Speaking to the Press on March 19 at AFPM’s 115th Annual Meeting in San Antonio, Texas, AFPM’s CEO Chet Thompson provided reporters with an overview of America’s refining and petrochemical industry as follows:
Last year, U.S. refining capacity reached an all-time high of 18.4 million bpd, and crude runs were at a record 16.5 million bpd. U.S. demand for gasoline exceeded 143 billion gallons and distillate demand remained strong at 59 billion gallons. Exports of refined petroleum products were strong last year, totaling more than 2.3 million bpd, more than double what they were a decade ago.
Even more promising is that the U.S. EIA projects demand for U.S. refined products will remain strong this year, and for many decades to come. As far out as 2040, EIA projects that refined products will continue to supply more than 1/3 of U.S. and more than 40% of global energy demand.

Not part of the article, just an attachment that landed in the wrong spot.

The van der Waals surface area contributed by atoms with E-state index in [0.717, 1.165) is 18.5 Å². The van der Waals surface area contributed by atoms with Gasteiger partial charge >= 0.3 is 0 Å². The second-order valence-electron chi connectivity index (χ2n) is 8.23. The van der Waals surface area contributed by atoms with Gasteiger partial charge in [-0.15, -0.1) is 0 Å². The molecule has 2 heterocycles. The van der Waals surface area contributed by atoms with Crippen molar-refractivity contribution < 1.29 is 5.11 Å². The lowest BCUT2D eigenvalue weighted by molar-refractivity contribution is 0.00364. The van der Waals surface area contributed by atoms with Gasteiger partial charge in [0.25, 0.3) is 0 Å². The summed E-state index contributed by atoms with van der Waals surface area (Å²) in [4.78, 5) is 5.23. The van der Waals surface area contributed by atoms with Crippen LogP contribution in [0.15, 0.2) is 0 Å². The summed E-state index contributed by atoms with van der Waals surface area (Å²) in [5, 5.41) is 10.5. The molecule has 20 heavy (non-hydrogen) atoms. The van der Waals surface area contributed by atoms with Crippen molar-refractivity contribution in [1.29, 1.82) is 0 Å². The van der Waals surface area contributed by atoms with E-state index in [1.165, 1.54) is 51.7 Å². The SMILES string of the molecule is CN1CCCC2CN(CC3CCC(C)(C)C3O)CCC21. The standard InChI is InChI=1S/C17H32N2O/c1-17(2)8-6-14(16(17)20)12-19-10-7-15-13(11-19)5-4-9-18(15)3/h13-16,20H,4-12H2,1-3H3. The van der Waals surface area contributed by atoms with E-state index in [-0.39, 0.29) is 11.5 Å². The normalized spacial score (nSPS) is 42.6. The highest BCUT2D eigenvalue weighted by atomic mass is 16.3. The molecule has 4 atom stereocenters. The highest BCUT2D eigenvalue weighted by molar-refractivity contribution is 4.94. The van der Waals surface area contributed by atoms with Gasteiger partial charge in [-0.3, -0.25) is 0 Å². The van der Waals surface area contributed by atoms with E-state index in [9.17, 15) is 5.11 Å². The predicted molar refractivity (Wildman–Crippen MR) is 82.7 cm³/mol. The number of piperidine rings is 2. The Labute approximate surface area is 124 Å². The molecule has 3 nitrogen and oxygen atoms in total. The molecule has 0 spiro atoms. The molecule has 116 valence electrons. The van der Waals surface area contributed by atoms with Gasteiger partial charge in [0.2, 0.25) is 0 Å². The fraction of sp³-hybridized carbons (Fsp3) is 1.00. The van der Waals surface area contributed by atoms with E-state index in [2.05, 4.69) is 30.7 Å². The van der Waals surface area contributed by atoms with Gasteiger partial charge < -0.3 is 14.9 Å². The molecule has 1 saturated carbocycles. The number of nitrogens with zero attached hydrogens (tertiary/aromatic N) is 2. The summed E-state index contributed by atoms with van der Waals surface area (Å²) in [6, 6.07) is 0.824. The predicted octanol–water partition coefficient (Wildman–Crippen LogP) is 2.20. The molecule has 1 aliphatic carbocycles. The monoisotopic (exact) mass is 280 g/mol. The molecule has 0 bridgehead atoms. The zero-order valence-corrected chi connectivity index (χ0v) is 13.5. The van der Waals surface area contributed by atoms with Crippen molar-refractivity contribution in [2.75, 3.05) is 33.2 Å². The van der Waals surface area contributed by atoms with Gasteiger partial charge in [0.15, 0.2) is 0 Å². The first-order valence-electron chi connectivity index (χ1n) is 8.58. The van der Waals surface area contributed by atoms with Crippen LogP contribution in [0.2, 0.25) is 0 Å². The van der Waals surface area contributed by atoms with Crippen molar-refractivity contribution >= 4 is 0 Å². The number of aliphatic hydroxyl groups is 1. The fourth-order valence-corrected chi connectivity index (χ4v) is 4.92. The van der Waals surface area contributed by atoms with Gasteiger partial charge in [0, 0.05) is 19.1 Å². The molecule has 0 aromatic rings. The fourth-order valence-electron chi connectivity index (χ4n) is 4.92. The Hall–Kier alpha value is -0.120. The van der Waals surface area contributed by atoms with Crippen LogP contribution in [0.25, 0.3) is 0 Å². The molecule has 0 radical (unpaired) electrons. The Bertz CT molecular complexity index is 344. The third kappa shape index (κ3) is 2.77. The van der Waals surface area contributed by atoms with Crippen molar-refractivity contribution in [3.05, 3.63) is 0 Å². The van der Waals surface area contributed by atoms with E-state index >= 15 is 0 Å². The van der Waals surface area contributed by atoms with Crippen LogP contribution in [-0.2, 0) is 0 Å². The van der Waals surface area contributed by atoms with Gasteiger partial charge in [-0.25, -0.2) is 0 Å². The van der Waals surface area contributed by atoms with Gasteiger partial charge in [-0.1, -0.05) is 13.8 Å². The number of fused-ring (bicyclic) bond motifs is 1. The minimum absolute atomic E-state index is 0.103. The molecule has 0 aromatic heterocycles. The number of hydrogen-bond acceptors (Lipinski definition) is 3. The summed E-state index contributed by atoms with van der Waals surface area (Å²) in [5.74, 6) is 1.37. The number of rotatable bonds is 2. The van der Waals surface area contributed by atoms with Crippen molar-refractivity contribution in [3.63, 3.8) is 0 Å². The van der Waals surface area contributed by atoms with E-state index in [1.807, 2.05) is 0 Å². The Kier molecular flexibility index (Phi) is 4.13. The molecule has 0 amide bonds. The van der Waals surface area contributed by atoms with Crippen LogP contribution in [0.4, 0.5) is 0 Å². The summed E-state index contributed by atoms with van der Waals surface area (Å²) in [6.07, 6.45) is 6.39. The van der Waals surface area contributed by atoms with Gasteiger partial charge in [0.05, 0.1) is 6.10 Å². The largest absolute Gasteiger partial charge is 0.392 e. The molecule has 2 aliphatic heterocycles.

U.S. refiners continue to be a huge part of the domestic U.S. economy. Last year, refiners supported 2 million jobs and paid more than $100 billion in wages. All in, refiners contributed approximately $365 billion to the U.S. economy.
The U.S. petrochemical industry had another good year as well. The U.S. remains the preferred location for the global petrochemical industry, due to abundant domestic resources. Product demand was strong and getting stronger. Indeed, demand is forecast to rise 6% per year and exports by 60% by 2020 over 2015 volumes.
To keep up with demand, there is more than $150 billion in capital projects in the queue, with $12.5 billion expected this year alone. The U.S. petrochemical industry also supported 2 million jobs last year and contributed more than $322 billion to the U.S. economy.
So, together, the petrochemical and refining industries contributed almost $700 billion to GDP in 2016.